Opponents objected to the legislation for varying reasons:

  • Some legislators erroneously believed that without exempting schools, teen mothers would nurse their babies in the classroom.
    • Proponents of the Child's Right to Nurse cite the original bill text as already addressing that issue – this law would only apply where the mother-child pair are otherwise authorized to be.
    • West Virginia high schools do not allow mothers to bring their children with them into the classroom.
  • Several legislators, both male and female, stated that the law was entirely unnecessary as nursing in public is not illegal.
    • Proponents of the bill note that while nursing is legal throughout all of the United States, 35 states found it necessary to enact legislation to protect breastfeeding mothers from harassment and discrimination.
  • A couple of male senators believed that nursing mothers would be indiscreet and sought to require a blanket or other covering.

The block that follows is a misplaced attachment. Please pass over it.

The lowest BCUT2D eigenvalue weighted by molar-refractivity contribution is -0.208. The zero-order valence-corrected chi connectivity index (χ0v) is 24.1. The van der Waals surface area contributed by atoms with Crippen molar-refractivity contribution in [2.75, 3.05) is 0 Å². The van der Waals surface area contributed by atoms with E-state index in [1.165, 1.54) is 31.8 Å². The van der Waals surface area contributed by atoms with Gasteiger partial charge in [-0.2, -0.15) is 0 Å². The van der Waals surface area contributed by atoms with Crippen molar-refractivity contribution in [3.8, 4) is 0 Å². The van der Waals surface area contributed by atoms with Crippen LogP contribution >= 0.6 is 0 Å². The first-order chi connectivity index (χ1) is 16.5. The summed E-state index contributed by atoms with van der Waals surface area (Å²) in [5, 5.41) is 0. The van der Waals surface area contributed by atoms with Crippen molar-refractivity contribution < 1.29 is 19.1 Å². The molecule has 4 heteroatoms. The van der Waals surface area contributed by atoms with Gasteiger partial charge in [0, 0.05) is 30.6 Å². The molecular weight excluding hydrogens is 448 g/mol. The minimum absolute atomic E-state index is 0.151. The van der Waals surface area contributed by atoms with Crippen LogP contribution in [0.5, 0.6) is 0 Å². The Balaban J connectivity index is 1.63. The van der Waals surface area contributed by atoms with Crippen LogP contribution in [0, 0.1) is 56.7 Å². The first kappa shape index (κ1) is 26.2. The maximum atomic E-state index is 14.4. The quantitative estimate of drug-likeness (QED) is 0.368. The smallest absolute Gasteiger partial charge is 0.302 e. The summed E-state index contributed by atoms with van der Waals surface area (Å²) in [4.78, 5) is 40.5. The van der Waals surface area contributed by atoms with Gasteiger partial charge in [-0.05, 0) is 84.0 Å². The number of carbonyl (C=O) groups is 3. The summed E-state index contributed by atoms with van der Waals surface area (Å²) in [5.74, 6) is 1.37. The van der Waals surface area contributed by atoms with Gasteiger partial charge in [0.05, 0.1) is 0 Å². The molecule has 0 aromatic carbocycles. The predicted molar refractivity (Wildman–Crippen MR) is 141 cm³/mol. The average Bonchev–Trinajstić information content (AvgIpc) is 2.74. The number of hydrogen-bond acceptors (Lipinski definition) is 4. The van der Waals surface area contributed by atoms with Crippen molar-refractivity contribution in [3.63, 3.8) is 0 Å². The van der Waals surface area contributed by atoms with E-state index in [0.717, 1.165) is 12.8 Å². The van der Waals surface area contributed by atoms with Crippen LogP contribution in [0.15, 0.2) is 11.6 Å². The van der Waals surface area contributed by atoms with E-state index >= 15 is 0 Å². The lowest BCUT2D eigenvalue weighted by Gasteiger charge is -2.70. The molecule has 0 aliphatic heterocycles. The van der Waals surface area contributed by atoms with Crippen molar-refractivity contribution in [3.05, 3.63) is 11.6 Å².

• No other state or federal breastfeeding rights law contains this provision.
    • Mothers argue that this would be discriminatory and could possibly result in their prosecution when their babies pulled the covering off.
  • Several male senators and at least one delegate supported an age limit of as little as 12 months with one fearing that mothers would breastfeed their teenagers.
    • These gentlemen are unable to offer up any examples to support their position.
    • Proponents point out that laws in others states contain no such provision
    • This amendment indicates a distrust of women.
    • The author of the age limit amendment acknowledged he chose the age arbitrarily.
    • Medical professionals and health organizations such as the WHO support breastfeeding for 24 months or even longer.
    • The state should not intrude in this area, but rather trust mothers to do the right thing.

External links